If $X$ and $Y$ are random variables such that

$$\sigma^2_x = \sigma^2_{x, \text{unique}} + \sigma^{2}_{x,y,\text{shared}}$$

$$\sigma^2_y = \sigma^2_{y, \text{unique}} + \sigma^{2}_{x,y,\text{shared}}$$

Then what is: $$\operatorname{Var}(X-Y)$$

In a paper I have read recently they write:

$$\operatorname{Var}(X-Y) = \operatorname{Var}(X) + \operatorname{Var}(Y) - 2\operatorname{Cov}(X,Y)$$ $$= \sigma^2_{x, \text{unique}} + \sigma^2_{x,y,\text{shared}} + \sigma^2_{y, \text{unique}} + \sigma^2_{x,y,\text{shared}} - 2\sigma^2_{x,y,\text{shared}}$$ $$= \sigma^2_{x, \text{unique}} + \sigma^2_{y, \text{unique}}$$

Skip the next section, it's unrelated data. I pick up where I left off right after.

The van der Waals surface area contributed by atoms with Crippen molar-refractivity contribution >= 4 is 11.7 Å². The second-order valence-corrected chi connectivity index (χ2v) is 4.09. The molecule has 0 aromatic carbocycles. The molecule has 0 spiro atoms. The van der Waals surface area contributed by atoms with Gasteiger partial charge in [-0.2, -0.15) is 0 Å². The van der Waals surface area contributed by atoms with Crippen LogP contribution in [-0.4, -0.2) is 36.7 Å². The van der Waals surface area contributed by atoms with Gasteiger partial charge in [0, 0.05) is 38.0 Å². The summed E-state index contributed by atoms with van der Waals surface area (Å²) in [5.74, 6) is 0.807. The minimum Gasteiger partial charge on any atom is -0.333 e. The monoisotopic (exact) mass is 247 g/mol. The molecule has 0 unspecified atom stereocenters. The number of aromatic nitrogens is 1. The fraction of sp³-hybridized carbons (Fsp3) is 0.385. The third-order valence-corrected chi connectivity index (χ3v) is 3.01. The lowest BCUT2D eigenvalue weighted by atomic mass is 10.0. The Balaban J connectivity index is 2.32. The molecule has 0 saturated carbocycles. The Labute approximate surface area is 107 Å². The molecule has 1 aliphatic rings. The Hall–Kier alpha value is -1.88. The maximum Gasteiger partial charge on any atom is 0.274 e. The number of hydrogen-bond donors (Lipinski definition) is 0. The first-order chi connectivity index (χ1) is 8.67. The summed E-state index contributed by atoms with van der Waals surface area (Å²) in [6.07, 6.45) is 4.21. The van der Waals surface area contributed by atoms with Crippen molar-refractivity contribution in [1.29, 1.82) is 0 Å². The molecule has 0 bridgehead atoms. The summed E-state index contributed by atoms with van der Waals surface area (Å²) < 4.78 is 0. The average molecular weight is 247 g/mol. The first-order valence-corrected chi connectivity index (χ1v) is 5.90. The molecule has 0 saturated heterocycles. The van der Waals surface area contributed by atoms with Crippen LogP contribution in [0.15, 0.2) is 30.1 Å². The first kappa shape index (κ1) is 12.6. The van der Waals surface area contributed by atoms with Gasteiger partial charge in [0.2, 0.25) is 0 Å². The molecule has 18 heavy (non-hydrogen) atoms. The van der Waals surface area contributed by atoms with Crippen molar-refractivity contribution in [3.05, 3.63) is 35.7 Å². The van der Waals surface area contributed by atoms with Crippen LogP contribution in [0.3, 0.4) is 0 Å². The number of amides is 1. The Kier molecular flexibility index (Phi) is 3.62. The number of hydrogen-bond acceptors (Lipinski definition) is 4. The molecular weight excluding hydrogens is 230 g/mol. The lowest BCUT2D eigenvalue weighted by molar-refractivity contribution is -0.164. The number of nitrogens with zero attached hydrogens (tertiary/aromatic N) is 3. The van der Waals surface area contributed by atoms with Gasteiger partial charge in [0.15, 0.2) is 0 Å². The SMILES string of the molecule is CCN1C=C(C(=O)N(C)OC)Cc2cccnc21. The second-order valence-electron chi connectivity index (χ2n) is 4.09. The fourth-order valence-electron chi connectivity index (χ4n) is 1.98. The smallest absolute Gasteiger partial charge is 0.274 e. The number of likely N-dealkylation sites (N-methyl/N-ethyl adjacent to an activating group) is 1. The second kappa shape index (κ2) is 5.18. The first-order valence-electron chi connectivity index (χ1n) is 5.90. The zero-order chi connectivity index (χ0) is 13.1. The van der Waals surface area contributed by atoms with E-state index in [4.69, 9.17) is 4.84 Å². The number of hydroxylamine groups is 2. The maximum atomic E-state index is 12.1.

However, I am not fully convinced that $$\operatorname{Cov}(X,Y) = \sigma^2_{x,y,\text{shared}}$$

Is there an obvious proof of this I am missing?


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